Thus far, Netflix
However, the two may become competitors if Apple rolls out a video subscription service of its own -- a possibility that one Wall Street analyst considers imminent.
Appearing on CNBC yesterday afternoon, Jefferies senior technology analyst Peter Misek predicted that as early as next year, Apple would roll out a new video service blending "live television or live broadcasts on a time delay" basis with Internet videos and browsing.
Misek has no evidence to substantiate his claim, just as other analysts' earlier predictions of actual Apple high-def televisions haven't borne fruit. (No pun intended.) The possibility of an Apple video service remains pure speculation at this point. Still, let's follow the breadcrumbs to see how such a scenario might play out -- and whether it would leave Apple and Netflix as partners or bitter rivals.
Home-theater convergence hasn't been the slam dunk it should've been by now. Google
Assuming Misek's claim falls anywhere near eventual reality, what makes him think Apple would succeed with a digital video subscription service next year? The company hasn't even gotten around to a digital music subscription service yet, and it's been selling digital tunes for a few more years than it has movies and television shows.
An Apple video service seems like little threat to Netflix. As Misek envisions it, the service would more likely menace cable and satellite providers, not to mention the content-producing studios who rely on those giants for a steady stream of recurring revenue.
Content providers' crackdowns on Google TV's access to their existing streaming video have become one of the biggest roadblocks to the device's success. Couch potatoes might cheer anything that pushes fat cable bills closer to extinction, but the kind of end-runs Google TV hoped to accomplish ultimately translate into less money for content creators.
Expect similar resistance if Apple goes down the same path. Cable and satellite are ugly industries ripe for disrupting, and I think that anyone who pays for hundreds of digital cable channels when they only watch a dozen would leap at the sort of Apple service Misek imagines. However, the same studios that gave Google a hard time last year won't magically open the gates for Apple next year.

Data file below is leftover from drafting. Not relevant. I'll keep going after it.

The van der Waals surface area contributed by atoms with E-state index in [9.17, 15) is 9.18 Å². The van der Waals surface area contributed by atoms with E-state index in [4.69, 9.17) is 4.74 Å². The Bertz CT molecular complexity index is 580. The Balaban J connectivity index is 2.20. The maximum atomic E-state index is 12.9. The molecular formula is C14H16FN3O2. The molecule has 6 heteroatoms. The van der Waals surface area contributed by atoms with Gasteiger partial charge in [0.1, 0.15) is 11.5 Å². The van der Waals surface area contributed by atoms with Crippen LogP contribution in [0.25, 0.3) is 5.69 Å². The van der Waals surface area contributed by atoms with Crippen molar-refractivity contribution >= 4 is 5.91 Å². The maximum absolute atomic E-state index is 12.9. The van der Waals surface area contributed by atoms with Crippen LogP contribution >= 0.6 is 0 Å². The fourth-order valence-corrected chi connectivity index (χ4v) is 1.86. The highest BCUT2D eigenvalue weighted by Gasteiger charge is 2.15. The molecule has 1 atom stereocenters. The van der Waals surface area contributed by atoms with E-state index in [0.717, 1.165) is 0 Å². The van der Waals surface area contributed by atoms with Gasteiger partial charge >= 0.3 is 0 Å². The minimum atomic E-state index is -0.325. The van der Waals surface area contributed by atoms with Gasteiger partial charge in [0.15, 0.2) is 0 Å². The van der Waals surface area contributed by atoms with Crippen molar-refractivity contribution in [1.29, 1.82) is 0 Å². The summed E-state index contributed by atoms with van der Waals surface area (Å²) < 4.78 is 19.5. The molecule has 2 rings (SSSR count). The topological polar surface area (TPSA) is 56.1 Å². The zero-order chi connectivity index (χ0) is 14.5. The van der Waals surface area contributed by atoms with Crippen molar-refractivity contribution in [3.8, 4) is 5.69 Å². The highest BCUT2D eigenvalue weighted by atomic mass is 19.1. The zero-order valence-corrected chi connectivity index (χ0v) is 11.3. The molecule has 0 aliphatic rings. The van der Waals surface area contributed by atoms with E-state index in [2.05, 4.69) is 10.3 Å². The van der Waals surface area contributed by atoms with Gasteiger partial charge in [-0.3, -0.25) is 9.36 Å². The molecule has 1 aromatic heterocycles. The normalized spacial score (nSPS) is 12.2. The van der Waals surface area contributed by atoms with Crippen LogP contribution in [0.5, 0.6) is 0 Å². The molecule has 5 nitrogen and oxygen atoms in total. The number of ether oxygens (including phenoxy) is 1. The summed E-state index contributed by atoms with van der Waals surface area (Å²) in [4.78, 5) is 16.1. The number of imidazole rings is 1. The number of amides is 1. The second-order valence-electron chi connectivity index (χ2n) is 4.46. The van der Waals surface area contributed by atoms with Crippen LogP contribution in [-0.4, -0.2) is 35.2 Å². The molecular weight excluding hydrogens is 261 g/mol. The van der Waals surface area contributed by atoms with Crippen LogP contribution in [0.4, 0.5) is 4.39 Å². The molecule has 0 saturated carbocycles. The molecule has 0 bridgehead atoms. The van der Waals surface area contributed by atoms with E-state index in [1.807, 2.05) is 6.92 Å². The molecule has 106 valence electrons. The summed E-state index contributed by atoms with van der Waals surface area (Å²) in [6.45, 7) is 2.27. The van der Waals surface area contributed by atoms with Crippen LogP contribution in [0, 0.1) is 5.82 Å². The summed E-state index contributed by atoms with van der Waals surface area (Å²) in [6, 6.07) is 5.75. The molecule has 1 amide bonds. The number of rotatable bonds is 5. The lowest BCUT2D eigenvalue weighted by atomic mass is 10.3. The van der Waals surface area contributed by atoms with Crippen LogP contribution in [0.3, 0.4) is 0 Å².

The boob tube is a booby trap
Like Google does today, Apple would face a cruel catch-22 if it launched a streaming video service. Cater strictly to consumers, and studios will shut off their content spigots. Neuter the service to please studios, and no one will want to subscribe to it.
Worse yet, more and more broadband providers are moving to tiered data plans, which clamp down on couch potatoes' ability to stream Internet video to their hearts' content. Consolidation among content-delivery networks may reduce competition and jack up the cost of streaming video, making things even more expensive for the providers. Shares of Netflix took a hit on Monday, presumably because Level 3's
If anything, Netflix might welcome the kind of Apple service Misek imagined. If content providers crack down, and a rival service fails, Netflix has one fewer competitor and an even wider moat. But if Apple, Google, or some other challenger can clear the considerable obstacles and launch dirt-cheap online TV streaming, more consumers will get the courage to cut the cord with cable and satellite -- leaving Netflix waiting with open arms to offer them additional, affordable movies and shows.
Netflix already has more than 20 million subscribers, so it's highly unlikely that anyone will ever come close to matching its pricing and licensing advantage in online video. Thus, Google (and potentially Apple's) catch-22 is ultimately a win-win for Netflix.
Would you buy an Apple television? Share your thoughts in the comment box below.